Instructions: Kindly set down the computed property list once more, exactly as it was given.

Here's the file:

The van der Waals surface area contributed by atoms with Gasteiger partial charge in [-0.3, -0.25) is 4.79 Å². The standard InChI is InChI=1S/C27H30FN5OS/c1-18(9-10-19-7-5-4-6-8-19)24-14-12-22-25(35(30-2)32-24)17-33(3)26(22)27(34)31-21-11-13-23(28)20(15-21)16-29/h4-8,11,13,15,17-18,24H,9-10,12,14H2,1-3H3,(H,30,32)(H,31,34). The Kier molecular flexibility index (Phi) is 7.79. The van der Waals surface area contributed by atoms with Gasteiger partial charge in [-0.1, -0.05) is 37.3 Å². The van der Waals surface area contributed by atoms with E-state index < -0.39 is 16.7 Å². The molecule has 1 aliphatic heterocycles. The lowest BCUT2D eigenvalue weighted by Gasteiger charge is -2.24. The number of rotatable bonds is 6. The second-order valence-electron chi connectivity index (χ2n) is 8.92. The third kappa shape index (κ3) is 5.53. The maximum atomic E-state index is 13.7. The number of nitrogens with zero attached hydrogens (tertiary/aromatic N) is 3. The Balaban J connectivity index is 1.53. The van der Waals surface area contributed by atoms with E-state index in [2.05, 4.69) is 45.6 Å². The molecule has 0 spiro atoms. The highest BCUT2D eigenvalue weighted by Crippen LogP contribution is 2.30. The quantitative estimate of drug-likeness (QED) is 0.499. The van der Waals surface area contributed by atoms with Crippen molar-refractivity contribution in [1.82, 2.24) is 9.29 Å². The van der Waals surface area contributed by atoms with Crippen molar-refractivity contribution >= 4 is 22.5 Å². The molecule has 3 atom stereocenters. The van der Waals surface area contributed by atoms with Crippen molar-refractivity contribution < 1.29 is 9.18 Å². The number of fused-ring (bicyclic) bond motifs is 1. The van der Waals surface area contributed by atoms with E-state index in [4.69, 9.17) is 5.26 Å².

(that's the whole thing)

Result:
The van der Waals surface area contributed by atoms with Gasteiger partial charge in [-0.3, -0.25) is 4.79 Å². The standard InChI is InChI=1S/C27H30FN5OS/c1-18(9-10-19-7-5-4-6-8-19)24-14-12-22-25(35(30-2)32-24)17-33(3)26(22)27(34)31-21-11-13-23(28)20(15-21)16-29/h4-8,11,13,15,17-18,24H,9-10,12,14H2,1-3H3,(H,30,32)(H,31,34). The Kier molecular flexibility index (Phi) is 7.79. The van der Waals surface area contributed by atoms with Gasteiger partial charge in [-0.1, -0.05) is 37.3 Å². The van der Waals surface area contributed by atoms with E-state index < -0.39 is 16.7 Å². The molecule has 1 aliphatic heterocycles. The lowest BCUT2D eigenvalue weighted by Gasteiger charge is -2.24. The number of rotatable bonds is 6. The second-order valence-electron chi connectivity index (χ2n) is 8.92. The third kappa shape index (κ3) is 5.53. The maximum atomic E-state index is 13.7. The number of nitrogens with zero attached hydrogens (tertiary/aromatic N) is 3. The Balaban J connectivity index is 1.53. The van der Waals surface area contributed by atoms with E-state index in [2.05, 4.69) is 45.6 Å². The molecule has 0 spiro atoms. The highest BCUT2D eigenvalue weighted by Crippen LogP contribution is 2.30. The quantitative estimate of drug-likeness (QED) is 0.499. The van der Waals surface area contributed by atoms with Crippen molar-refractivity contribution in [1.82, 2.24) is 9.29 Å². The van der Waals surface area contributed by atoms with Crippen molar-refractivity contribution >= 4 is 22.5 Å². The molecule has 3 atom stereocenters. The van der Waals surface area contributed by atoms with Crippen molar-refractivity contribution < 1.29 is 9.18 Å². The number of fused-ring (bicyclic) bond motifs is 1. The van der Waals surface area contributed by atoms with E-state index in [4.69, 9.17) is 5.26 Å².